Good Evening. Stocks in the United States fell on Wednesday, with the S&P 500 and Dow Jones giving up gains following two days of advances.
The S&P 500 lost 1.08%, while the Dow and Nasdaq both lost more than 0.70%.
Roku (ROKU) stock rose more than 12% intraday, fueled by rumors that the company was in talks to be acquired by Netflix (NFLX). Netflix’s stock climbed intraday as well.
Internal discussions regarding the deal were originally reported by Insider on Wednesday. Roku and Netflix spokespeople declined to comment on rumors or speculation, according to Yahoo Finance.
However, some prominent Wall Street corporations have already expressed reservations about such a partnership. The acquisition would usher in a huge shift to ad-supported video programming at Netflix, according to JPMorgan’s Cory Carpenter and Doug Anmuth, who wrote a note Wednesday morning.
“NFLX’s ad efforts are still in the very early stages,” the analysts wrote. “We’d be surprised if NFLX made an acquisition of this magnitude, essentially shifting the platform from no ads to ‘all-in’ on AVOD [Advertising-based Video On Demand] over the span of a few months. We do not think this would be well received by NFLX shareholders.”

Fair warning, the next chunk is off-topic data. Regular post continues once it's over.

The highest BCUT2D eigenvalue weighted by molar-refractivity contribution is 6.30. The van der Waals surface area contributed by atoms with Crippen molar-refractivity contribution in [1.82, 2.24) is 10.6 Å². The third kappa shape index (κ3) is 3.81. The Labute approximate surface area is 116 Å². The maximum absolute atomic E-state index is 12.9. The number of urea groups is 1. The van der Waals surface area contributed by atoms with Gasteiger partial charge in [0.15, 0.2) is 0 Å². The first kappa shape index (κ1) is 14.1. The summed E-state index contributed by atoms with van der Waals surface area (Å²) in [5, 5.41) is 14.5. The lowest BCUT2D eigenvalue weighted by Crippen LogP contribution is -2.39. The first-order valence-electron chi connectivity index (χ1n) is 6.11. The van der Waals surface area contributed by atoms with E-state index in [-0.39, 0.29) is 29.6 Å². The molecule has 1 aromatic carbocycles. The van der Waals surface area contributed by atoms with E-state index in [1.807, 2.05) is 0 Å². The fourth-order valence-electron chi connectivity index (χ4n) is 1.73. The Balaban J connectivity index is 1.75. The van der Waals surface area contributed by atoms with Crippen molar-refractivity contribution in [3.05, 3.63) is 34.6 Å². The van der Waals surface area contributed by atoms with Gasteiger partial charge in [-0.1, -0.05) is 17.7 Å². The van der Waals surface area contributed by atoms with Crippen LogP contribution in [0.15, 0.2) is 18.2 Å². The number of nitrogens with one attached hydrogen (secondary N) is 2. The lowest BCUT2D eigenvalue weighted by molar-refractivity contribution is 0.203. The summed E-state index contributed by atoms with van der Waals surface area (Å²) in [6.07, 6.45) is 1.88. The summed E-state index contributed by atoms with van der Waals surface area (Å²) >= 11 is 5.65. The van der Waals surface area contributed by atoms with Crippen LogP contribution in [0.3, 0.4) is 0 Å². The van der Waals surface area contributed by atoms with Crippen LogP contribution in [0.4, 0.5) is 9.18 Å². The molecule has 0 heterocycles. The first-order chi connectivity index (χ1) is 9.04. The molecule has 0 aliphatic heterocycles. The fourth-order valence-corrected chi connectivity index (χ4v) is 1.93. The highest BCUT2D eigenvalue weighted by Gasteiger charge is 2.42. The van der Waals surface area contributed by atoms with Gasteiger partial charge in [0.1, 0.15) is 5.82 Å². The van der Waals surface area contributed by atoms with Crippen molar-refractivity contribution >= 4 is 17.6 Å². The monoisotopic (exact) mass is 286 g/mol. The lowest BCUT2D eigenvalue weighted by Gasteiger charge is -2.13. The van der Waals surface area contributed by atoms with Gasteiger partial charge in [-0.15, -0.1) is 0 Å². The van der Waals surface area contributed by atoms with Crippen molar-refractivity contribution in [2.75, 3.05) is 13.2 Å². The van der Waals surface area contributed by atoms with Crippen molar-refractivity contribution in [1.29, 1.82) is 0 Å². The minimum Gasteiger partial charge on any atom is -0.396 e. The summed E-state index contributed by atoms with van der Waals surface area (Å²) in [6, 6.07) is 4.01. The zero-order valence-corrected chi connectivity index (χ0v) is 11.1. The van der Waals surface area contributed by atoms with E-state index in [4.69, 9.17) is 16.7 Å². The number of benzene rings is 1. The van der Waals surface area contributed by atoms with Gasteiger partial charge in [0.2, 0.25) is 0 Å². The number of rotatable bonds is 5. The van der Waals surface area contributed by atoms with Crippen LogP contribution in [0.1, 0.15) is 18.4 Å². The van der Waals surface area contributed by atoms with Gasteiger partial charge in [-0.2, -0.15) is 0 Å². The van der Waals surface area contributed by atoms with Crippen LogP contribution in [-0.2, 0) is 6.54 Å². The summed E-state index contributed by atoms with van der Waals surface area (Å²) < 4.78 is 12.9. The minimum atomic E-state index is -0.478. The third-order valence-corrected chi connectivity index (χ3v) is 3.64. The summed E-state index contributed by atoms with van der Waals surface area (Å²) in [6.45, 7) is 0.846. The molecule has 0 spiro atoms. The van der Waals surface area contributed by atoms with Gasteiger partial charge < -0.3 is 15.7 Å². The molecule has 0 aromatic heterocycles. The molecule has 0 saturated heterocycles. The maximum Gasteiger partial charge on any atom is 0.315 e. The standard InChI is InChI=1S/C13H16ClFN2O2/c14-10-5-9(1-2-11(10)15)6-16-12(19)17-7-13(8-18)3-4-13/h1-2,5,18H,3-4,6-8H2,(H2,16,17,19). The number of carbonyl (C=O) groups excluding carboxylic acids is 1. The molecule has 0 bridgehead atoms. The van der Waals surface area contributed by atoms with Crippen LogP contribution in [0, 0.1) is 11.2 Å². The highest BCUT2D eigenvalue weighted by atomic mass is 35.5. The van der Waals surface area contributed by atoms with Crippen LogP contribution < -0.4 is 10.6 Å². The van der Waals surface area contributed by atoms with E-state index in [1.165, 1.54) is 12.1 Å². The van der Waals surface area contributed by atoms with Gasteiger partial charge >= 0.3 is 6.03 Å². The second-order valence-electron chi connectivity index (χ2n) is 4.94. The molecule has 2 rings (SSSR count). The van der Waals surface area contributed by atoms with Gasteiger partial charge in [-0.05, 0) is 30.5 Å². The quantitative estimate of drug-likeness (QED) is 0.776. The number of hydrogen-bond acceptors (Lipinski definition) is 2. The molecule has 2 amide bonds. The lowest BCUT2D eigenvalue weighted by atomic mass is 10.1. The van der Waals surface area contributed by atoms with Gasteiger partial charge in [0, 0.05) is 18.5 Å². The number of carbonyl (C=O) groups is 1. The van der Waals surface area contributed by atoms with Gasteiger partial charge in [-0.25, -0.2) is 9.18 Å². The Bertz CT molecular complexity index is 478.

BEES ARE FISH NOW?
A California court ruled last week that bees are legally fish, setting the stage for a Jay Leno monologue. Under the California Endangered Species Act (CESA), the new categorization protects bees—and other insects—and is the result of a four-year legal battle between environmentalists and agriculture groups that has huge implications for California farmers.
The backstory: CESA was enacted in 1970 to protect only plants and animals. So, in 2018, three environmental groups concerned about California’s diminishing pollinator population devised a workaround by expanding the legal definition of fish to include four endangered bee species. Section 45 of the CESA defines fish as “…mollusk, crustacean, invertebrate, amphibian…” but does not state that invertebrates must be aquatic, therefore the groups successfully contended that bees are invertebrates and thus fall into that categorization.
The verdict was appealed by ag groups representing farmers. The new classification increases the amount of red tape involved in shipping and working with bees, which are an important part of the state’s agriculture business. A Sacramento County Superior Court sided with the agriculture groups in 2020, overturning the 2018 verdict.
However, on May 31, California’s 3rd District Court of Appeals overturned that decision, declaring bees to be fish once and for all. The court even decided that anything lacking a backbone qualifies as a fish, including jellyfish, and insects.